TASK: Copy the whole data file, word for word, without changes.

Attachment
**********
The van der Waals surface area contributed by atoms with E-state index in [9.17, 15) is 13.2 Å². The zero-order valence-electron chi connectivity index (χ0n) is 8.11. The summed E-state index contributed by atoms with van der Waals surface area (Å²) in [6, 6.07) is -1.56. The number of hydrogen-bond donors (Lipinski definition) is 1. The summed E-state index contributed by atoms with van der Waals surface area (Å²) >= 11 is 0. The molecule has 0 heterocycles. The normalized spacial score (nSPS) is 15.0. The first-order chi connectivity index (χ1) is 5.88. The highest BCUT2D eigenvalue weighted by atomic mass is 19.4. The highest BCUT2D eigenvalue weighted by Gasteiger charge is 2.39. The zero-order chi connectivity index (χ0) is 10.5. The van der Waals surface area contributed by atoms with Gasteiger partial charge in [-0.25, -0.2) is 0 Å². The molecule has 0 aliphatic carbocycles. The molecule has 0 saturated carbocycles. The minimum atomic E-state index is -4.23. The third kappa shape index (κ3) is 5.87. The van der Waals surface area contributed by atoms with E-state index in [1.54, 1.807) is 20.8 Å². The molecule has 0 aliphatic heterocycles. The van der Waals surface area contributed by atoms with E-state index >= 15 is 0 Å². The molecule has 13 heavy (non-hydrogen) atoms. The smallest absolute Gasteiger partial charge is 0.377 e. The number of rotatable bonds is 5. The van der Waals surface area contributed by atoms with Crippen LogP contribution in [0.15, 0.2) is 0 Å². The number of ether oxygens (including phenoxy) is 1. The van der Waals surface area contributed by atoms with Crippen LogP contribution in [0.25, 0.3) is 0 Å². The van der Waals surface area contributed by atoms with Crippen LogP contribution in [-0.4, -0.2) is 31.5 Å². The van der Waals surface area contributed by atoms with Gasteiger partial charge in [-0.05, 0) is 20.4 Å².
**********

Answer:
The van der Waals surface area contributed by atoms with E-state index in [9.17, 15) is 13.2 Å². The zero-order valence-electron chi connectivity index (χ0n) is 8.11. The summed E-state index contributed by atoms with van der Waals surface area (Å²) in [6, 6.07) is -1.56. The number of hydrogen-bond donors (Lipinski definition) is 1. The summed E-state index contributed by atoms with van der Waals surface area (Å²) >= 11 is 0. The molecule has 0 heterocycles. The normalized spacial score (nSPS) is 15.0. The first-order chi connectivity index (χ1) is 5.88. The highest BCUT2D eigenvalue weighted by atomic mass is 19.4. The highest BCUT2D eigenvalue weighted by Gasteiger charge is 2.39. The zero-order chi connectivity index (χ0) is 10.5. The van der Waals surface area contributed by atoms with Gasteiger partial charge in [-0.25, -0.2) is 0 Å². The molecule has 0 aliphatic carbocycles. The molecule has 0 saturated carbocycles. The minimum atomic E-state index is -4.23. The third kappa shape index (κ3) is 5.87. The van der Waals surface area contributed by atoms with E-state index in [1.54, 1.807) is 20.8 Å². The molecule has 0 aliphatic heterocycles. The van der Waals surface area contributed by atoms with E-state index >= 15 is 0 Å². The molecule has 13 heavy (non-hydrogen) atoms. The smallest absolute Gasteiger partial charge is 0.377 e. The number of rotatable bonds is 5. The van der Waals surface area contributed by atoms with Crippen LogP contribution in [0.15, 0.2) is 0 Å². The number of ether oxygens (including phenoxy) is 1. The van der Waals surface area contributed by atoms with Crippen LogP contribution in [0.25, 0.3) is 0 Å². The van der Waals surface area contributed by atoms with Crippen LogP contribution in [-0.4, -0.2) is 31.5 Å². The van der Waals surface area contributed by atoms with Gasteiger partial charge in [-0.05, 0) is 20.4 Å².